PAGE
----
- Posted by Dr. Marina Foltea
- On March 13, 2017
- e-cigarettes, FCTC, ISDS, tobacco, WHO, WTO
The seventh Conference of the Parties (COP) to the WHO Framework Convention on Tobacco Control (FCTC) came to a close on 12 November 2016. Over the convention’s six days in India the COP adopted a number of decisions that may influence the direction of tobacco control policies, albeit certain issues remain without resolve. Trade Pacts Poland Director Lukasz Gruszczynski takes a look.
Adopted by the World Health Organization (WHO) more than a decade ago, the FCTC aims to improve the level of global public health by addressing the risks posed by tobacco consumption. The Convention sets certain general standards for national tobacco control policies while its general requirements are further developed through guidelines adopted occasionally by the COP. While guidelines as such are not formally binding instruments they may have considerable impact on the national tobacco control measures. Note that the obligation contained in the Convention remains very general. In practice, it is guidelines which clarify the meaning of these obligations and actually serve as a point of reference for national regulators.
Partial guidelines for the implementation of Articles 9 and 10 of the FCTC
During the latest meeting of the COP – the highest treaty body that oversees the implementation of the Convention – countries discussed various issues. Probably the most important issue was the proposed amendments to the Partial guidelines for the implementation of Articles 9 and 10 of the FCTC, which regulate the contents of tobacco products and tobacco product disclosure. While the COP did introduce some changes, it also rejected several suggestions by the working group in its report that served as a basis for the COP’s discussion. In particular, the COP was not comfortable with the new language of the guidelines that would encourage regulation of addictiveness of the tobacco products (e.g. by limiting the level of nicotine in a product). The motives behind the COP’s decision were not entirely clear. It might be that Parties were simply divided over the effectiveness of this approach, as the relevant scientific evidence appears to be limited and at least partially contradictory. But, it is also possible that the COP’s stance reflects the deeper conviction of the FCTC Parties: that risk reduction strategies are not a desirable option to be pursued under the Convention.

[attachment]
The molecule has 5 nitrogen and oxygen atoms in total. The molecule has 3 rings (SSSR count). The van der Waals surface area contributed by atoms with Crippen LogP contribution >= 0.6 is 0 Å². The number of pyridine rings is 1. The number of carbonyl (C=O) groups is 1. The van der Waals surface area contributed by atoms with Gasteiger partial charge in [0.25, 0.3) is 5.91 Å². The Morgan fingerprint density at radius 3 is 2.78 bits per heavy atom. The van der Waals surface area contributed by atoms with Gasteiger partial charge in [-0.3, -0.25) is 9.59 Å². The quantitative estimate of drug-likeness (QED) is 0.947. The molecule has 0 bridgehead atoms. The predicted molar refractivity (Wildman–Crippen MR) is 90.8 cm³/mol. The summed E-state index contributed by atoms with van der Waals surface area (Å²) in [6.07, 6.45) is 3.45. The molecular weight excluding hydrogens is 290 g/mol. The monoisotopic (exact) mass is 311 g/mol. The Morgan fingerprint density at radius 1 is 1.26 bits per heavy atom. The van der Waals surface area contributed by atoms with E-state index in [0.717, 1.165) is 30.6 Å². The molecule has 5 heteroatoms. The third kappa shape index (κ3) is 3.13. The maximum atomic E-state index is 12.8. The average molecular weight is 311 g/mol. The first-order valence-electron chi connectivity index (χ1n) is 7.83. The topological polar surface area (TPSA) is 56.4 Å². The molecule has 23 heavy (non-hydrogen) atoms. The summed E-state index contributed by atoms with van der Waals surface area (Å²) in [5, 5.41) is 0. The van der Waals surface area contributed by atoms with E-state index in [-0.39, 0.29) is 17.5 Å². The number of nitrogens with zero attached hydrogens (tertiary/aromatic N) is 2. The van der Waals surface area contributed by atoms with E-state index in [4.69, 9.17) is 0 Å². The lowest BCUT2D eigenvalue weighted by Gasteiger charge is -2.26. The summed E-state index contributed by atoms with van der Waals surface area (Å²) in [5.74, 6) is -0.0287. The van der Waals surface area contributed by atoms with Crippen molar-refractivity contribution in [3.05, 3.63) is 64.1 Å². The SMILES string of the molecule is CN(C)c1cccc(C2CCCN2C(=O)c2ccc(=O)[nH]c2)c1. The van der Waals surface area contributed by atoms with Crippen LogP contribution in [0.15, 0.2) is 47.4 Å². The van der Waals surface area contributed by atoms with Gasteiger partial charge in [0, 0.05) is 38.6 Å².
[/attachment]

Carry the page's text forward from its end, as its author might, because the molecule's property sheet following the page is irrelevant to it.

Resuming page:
On the other hand, the COP introduced to the guidelines a new section on the regulation of tobacco products design features related to their attractiveness. The new part provides that FCTC Parties should regulate all tobacco product design features that increase the attractiveness of tobacco products, in order to lessen the appeal of those products. However, at the same time, the COP did not to refer to the circumference of cigarettes and capsules in cigarette filters (two features that may be used to increase attractiveness of tobacco products) in the section on policy recommendations.
The item which also proved controversial was the regulation of e-cigarettes (electronic nicotine delivery systems or ENDS in the WHO nomenclature). The COP, in line with the expert report, took a rather conservative position on this category of products. It perceives ENDS as a part of the nicotine addiction problem rather than a possible solution (e.g. as an aid in the tobacco cessation). Consequently, COP proposed a total ban on the importation, sale and distribution of ENDS as a default regulatory option for states. (The problems which may arise in relation to this approach at WTO has been discussed by our experts here.) For those countries which decide to permit sales of ENDS, it proposes a set of specific control policies which are very similar to those required for tobacco products under the FCTC.